Chickenpox deaths in adults are increasing

November 08, 2001

Chickenpox causes considerable death in adults and may be increasing in importance, finds a study in this week's BMJ. Researchers in London reviewed death certificates from 1995-7 that mentioned "chickenpox" or "varicella." Further information was obtained from the physicians responsible for the patients to clarify the diagnosis.

They found that chickenpox accounts for about 25 deaths annually in England and Wales, more than from measles, mumps, whooping cough, and Hib meningitis combined. Furthermore, deaths in adults have been increasing for at least 30 years and now 81% of deaths from chickenpox are in adults.

Deaths were twice as common in men as in women, add the authors. Men aged 15-44 years accounted for almost half the confirmed male deaths and over a quarter of all confirmed deaths from chickenpox.

A chickenpox vaccine is available, though not yet licensed in the United Kingdom. However, these results do not on their own provide sufficient evidence for mass vaccination, say the authors. "We need information not only on the burden of disease at primary and secondary care levels, but also of the effect of the vaccine on herpes zoster. We also need to ensure a high enough uptake so that the disease does not shift towards the older population and a higher mortality," they conclude.
-end-
Deaths from chickenpox in England and Wales 1995-7: analysis of routine mortality data BMJ Volume 323, pp 1091-3

BMJ

Related Vaccine Articles from Brightsurf:

Who should get the COVID-19 vaccine first?
Nineteen global health experts from around the world have proposed a new, three-phase plan for vaccine distribution -- called the Fair Priority Model -- which aims to reduce premature deaths and other irreversible health consequences from COVID-19.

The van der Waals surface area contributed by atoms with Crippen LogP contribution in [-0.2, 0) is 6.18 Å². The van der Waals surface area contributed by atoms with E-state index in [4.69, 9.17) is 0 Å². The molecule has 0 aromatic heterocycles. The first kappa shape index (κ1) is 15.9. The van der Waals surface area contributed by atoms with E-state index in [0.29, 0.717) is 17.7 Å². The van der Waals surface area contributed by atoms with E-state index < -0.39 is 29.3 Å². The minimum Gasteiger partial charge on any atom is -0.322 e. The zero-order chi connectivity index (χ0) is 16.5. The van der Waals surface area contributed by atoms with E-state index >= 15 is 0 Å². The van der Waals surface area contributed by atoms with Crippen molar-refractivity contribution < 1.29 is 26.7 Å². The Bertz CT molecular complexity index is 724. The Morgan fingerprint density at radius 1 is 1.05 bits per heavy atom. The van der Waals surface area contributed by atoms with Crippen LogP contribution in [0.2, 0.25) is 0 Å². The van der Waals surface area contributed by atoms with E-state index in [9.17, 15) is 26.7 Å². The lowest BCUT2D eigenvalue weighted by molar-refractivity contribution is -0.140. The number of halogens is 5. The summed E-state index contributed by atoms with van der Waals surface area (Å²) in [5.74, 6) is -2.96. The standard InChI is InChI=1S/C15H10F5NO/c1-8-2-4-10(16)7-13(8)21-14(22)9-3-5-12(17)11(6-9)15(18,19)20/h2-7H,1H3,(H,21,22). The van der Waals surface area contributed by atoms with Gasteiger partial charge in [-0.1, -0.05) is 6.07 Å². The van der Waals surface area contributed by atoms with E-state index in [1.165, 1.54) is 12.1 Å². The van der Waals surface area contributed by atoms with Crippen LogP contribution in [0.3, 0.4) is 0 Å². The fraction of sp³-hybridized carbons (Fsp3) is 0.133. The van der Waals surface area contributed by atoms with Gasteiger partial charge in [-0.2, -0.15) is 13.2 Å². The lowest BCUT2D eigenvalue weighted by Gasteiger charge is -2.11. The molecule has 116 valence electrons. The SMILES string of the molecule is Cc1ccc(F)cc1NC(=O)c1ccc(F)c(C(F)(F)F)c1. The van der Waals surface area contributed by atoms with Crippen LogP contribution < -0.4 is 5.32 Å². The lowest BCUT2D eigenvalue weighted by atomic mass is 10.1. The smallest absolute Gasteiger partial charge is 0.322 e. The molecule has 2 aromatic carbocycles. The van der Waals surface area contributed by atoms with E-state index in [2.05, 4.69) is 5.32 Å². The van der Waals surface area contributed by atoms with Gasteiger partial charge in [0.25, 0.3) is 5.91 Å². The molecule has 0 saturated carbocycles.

Breakthrough with cancer vaccine
Scientists have developed a new cancer vaccine with the potential to activate the body's immune system to fight a range of cancers, including leukaemia, breast cancer, lung cancer and pancreatic cancers.

How to improve the pneumococcus vaccine
Pneumococcus kills 1 million children annually according to the World Health Organization.

US inroads to better Ebola vaccine
As the world focuses on finding a COVID-19 vaccine, research continues on other potentially catastrophic pandemic diseases, including Ebola and Marburg viruses.

Successful MERS vaccine in mice may hold promise for COVID-19 vaccine
In a new study, published April 7 in mBio, researchers from the University of Iowa and the University of Georgia demonstrate that a new vaccine fully protects mice against a lethal dose of MERS, a close cousin of COVID-19.

Coronavirus Vaccine: Where are we and what's next? (video)
You might have heard that COVID-19 vaccine trials are underway in Seattle.

Why isn't there a vaccine for staph?
A study from Washington University School of Medicine in St.

Exposing vaccine hesitant to real-life pain of diseases makes them more pro-vaccine
New research from Brigham Young University professors finds there is a better way to help increase support for vaccinations: Expose people to the pain and suffering caused by vaccine-preventable diseases instead of trying to combat people with vaccine facts.

Lifetime flu vaccine?
Another year, another flu vaccine because so far scientists haven't managed to make a vaccine that protects against all strains of flu.

On the horizon: An acne vaccine
A new study published in the Journal of Investigative Dermatology reports important steps that have been taken towards the development of an acne vaccine.

Read More: Vaccine News and Vaccine Current Events
Brightsurf.com is a participant in the Amazon Services LLC Associates Program, an affiliate advertising program designed to provide a means for sites to earn advertising fees by advertising and linking to Amazon.com.